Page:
Sometimes it takes a complication to push us beyond our limits and realize that what we have always thought, or perhaps never could have imagined is not right or wrong, but just is. Putting a name on a complication can make the odds seem insurmountable, but when we look at it as just another mountain to climb or bridge to cross, rather than the Chesapeake Bay or Mt. Everest, it makes it easier to take that first step. I am glad I bought those boots. They were appropriate for the occasion; they not only kept me warm and dry and got me safely where I needed to be, but they taught me that every experience is an opportunity to move forward. They helped me climb higher and go farther than I thought I could. It is true; “Life is a journey not a destination,” and my journey is just that-mine. Like my hiking boots a perfect fit for me, but certainly not for everyone. Try them on if you’d like, they’re sitting by the front door ready for a new adventure. You may catch a glimpse of what I see or have an inkling of what I feel. You may like it or perhaps not so, better to go out and find a pair that fits you and your journey, all it takes is one step.
My father passed away last night peacefully and on his own terms. He was 89 and had lived a rich, full life. He volunteered almost to a fault, always willing to lend a hand to someone in need. He trained people to excel in their career and worked hard to provide for his family. Most importantly he raised three children to be self-reliant, well-rounded and successful adults.
His generation had survived difficult times and they had learned to not give up. Keep moving forward until you overcome the obstacle in your path. He never told us which direction to go or how to fix it once we got there; he just stayed close by, holding our hand until we figured it out for ourselves. I remember when I was young I had asked my father to scratch my back, he told me to go rub against the corner of the wall. I was hurt that he would not help me—until one day twenty years later and living alone, my back began to itch. As I rubbed against the corner, I realized how much my father had taught me about self-reliance. A simple lesson that would last a lifetime.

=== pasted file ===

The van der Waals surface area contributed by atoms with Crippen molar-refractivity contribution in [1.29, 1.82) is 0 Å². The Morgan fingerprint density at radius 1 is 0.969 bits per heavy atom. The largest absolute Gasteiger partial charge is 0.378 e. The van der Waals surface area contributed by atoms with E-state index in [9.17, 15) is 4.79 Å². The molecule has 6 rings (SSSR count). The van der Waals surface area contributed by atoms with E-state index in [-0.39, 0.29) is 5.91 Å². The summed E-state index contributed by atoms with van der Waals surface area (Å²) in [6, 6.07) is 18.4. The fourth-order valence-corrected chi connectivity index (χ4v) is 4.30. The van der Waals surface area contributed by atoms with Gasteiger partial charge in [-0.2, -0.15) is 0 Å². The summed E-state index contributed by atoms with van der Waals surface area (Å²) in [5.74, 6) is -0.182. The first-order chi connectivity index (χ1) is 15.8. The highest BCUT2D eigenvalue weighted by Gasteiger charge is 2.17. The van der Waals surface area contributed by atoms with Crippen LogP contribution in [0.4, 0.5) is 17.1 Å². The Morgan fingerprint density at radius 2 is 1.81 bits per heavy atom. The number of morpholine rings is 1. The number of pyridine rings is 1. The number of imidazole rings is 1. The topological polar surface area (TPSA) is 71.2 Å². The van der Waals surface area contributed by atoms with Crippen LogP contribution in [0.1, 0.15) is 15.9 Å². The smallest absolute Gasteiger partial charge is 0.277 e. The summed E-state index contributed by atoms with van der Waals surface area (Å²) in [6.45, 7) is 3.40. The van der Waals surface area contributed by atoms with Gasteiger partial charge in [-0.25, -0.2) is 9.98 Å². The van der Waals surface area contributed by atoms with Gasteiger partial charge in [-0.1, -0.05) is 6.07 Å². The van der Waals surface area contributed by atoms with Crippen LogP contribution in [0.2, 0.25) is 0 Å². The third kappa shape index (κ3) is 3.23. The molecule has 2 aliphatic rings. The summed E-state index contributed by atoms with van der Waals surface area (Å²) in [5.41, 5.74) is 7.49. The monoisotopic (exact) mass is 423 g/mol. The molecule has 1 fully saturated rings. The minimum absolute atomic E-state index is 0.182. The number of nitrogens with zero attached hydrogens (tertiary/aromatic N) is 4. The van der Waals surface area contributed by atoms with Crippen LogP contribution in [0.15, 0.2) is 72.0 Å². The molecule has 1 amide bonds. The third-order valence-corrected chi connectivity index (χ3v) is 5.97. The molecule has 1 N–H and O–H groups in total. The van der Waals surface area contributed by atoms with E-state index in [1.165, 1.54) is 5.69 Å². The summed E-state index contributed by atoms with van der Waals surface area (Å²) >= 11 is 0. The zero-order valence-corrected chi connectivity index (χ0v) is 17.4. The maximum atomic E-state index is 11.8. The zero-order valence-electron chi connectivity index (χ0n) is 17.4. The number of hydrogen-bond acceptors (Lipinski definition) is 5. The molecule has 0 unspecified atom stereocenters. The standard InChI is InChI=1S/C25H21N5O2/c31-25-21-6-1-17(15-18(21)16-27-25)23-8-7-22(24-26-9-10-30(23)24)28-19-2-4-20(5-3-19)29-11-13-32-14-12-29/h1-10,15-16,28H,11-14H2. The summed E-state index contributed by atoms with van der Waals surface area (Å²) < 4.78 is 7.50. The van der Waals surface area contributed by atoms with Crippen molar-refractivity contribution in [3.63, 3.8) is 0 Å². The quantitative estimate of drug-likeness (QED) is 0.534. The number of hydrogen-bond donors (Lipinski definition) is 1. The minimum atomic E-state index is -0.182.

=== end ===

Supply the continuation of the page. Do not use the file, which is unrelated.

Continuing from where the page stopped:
My father was proud of my new success as an author. His pride was not in my accomplishments, but in the fact that I was determined to make my dreams a reality no matter how slippery the slope. I try every day to pass that message along to my son.
I am fortunate to have the love and support of many people during this difficult time, but ultimately we travel down our path alone. The others are standing by the side of the road, cheering us on, lending support or just smiling as we pass by—some will even travel with us at times, but in the end, we must make the choice to live our lives as we wish and we must be prepared to do it alone if necessary.
We sat by his bedside yesterday watching him fade but it wasn’t until we left the hospital that he passed away; alone and on his own terms. Like a steadfast rock in a moving stream, the water wears away bits of stone washing it downstream until they become part of the great big ocean and gain new purpose. I do not know what his new purpose will be in this wide open universe, but I do know, he has already volunteered to do whatever is necessary to make it happen. I will miss him every day. They say you do not truly become an adult until you lose a parent, I don’t know if I will ever grow up, but I do know that even if I do , I will always be Daddy’s little girl.